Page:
The digital camera and other aspects of the digital revolution give us the freedom to press that shutter button as often and for as long as we like, without any apparent cost. Of course in the old days of film with just 24 or 36 frames per roll, we had to take a little more care about what we photographed—unless of course someone else was paying for the film. Mind you, even then, you had to change rolls sometimes in a hurry and memory cards have relieved us of such inconveniences forever.

So, where does all this leave us as serious photographers? Do we just fall into line and keep the old shutter finger permanently down? Or do we take Eggleston’s approach and just make one frame of any one subject? Well, obviously both are extreme positions aren't they? Let’s look at each approach separately for a minute.

‘Spray and pray’ is not only crude as language but is, in my opinion, a crude way to pretend to create photographs. Yes, pretend. It is not, again in my opinion, photography; it is nothing really. Well it is, it’s abuse of the wonderful potential of the technology of photography and an insult to all serious artists. Strong opinions? Yes, indeed. But it’s what I believe. And that’s it!

But, what do you get if you take that approach? As I said you may end up with one or more good images in terms of recording some expressions or movements or whatever. But, look, even sports photographers if they are good, mostly keep their cameras in single frame mode. They know that at several frames a second you are quite often going to miss that special move, or expression or other exciting moment. John Free, the humanistic and compassionate street photographer, talks about how we photographers work at 1/500th of a second (shutter speed), so even at ten frames a second you are going to miss a lot with this machine gun approach aren't you?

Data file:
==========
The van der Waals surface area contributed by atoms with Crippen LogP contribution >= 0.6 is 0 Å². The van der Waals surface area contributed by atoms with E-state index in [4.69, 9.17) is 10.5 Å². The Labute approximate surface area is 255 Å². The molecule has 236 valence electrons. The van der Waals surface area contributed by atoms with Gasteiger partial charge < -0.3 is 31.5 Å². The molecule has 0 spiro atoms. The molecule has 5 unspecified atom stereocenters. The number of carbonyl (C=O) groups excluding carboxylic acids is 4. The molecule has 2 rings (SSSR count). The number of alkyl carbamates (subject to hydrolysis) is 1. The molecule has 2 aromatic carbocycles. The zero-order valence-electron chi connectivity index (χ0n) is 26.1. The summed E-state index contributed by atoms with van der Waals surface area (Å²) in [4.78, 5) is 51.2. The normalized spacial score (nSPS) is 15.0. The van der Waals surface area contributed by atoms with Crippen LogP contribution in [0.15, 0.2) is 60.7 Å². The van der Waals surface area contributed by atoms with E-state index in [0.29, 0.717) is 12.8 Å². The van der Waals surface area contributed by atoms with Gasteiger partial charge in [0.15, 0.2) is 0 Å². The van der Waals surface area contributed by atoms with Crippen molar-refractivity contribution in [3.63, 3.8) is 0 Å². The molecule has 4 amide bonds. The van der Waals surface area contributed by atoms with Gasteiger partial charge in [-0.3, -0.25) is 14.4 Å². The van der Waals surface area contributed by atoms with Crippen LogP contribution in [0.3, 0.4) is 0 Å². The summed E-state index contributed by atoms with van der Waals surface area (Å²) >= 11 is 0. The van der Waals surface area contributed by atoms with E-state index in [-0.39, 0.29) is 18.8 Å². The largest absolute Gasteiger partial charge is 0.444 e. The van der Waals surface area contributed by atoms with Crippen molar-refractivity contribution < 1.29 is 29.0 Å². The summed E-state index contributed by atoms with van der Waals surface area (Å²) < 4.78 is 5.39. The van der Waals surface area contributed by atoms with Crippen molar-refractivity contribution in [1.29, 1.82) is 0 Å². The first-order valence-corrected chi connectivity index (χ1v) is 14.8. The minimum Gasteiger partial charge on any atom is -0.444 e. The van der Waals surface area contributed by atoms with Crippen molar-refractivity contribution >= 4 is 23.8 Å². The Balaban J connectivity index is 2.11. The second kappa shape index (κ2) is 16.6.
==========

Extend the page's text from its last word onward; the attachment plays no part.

Indulge me once again as I make another declaration. Whenever I hear or read a photographer saying “I went out today, shot 1000 frames and if I'm lucky I will get one keeper out of the lot”, I cringe. Do people realise what they are actually saying when they make this absurd statement? They are claiming to be completely hopeless photographers. Why would anyone bother? First of all to make that many images and secondly to waste their lives with so little to show for it? Mind you, a good life is not just about what you can ‘show for it’ is it? So, well, let those people get on with it. I will say no more about such activity!

End of Part I. part II is coming soon!!
Peace!

Monday, November 19, 2012

Three Heroes Visit the Land of Forgotten Angels

We hear a lot about how populations everywhere are ageing. And many of us of course are confronted with this fact as not only parents age but as we ourselves grow older. Another thing we hear a lot about is the lack of services for older people and in many cases the lack of respect and thought given t these people that sometimes reaches the extent of old people not only dying alone but laying undiscovered for months and even years.